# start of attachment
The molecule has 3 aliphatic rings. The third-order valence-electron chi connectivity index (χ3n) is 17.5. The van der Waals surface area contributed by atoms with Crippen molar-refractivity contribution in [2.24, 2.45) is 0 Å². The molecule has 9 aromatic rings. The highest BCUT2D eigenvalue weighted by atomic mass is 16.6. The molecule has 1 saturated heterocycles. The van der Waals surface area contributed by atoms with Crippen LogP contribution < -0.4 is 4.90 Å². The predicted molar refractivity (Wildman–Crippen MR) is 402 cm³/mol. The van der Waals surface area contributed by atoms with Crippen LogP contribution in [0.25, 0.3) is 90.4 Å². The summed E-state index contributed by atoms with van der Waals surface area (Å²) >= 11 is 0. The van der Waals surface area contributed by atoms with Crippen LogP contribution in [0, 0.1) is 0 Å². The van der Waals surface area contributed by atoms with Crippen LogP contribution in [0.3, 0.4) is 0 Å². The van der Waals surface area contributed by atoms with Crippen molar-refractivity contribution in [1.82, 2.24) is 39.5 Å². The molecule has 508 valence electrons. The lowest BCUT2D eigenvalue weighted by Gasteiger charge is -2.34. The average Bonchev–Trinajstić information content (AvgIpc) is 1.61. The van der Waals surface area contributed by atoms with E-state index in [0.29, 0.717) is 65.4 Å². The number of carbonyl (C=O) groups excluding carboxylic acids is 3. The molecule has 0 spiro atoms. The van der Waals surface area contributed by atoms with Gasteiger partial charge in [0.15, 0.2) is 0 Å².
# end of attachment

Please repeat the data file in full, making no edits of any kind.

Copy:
The molecule has 3 aliphatic rings. The third-order valence-electron chi connectivity index (χ3n) is 17.5. The van der Waals surface area contributed by atoms with Crippen molar-refractivity contribution in [2.24, 2.45) is 0 Å². The molecule has 9 aromatic rings. The highest BCUT2D eigenvalue weighted by atomic mass is 16.6. The molecule has 1 saturated heterocycles. The van der Waals surface area contributed by atoms with Crippen LogP contribution < -0.4 is 4.90 Å². The predicted molar refractivity (Wildman–Crippen MR) is 402 cm³/mol. The van der Waals surface area contributed by atoms with Crippen LogP contribution in [0.25, 0.3) is 90.4 Å². The summed E-state index contributed by atoms with van der Waals surface area (Å²) >= 11 is 0. The van der Waals surface area contributed by atoms with Crippen LogP contribution in [0, 0.1) is 0 Å². The van der Waals surface area contributed by atoms with Crippen LogP contribution in [0.3, 0.4) is 0 Å². The van der Waals surface area contributed by atoms with Crippen molar-refractivity contribution in [1.82, 2.24) is 39.5 Å². The molecule has 508 valence electrons. The lowest BCUT2D eigenvalue weighted by Gasteiger charge is -2.34. The average Bonchev–Trinajstić information content (AvgIpc) is 1.61. The van der Waals surface area contributed by atoms with E-state index in [0.29, 0.717) is 65.4 Å². The number of carbonyl (C=O) groups excluding carboxylic acids is 3. The molecule has 0 spiro atoms. The van der Waals surface area contributed by atoms with Gasteiger partial charge in [0.15, 0.2) is 0 Å².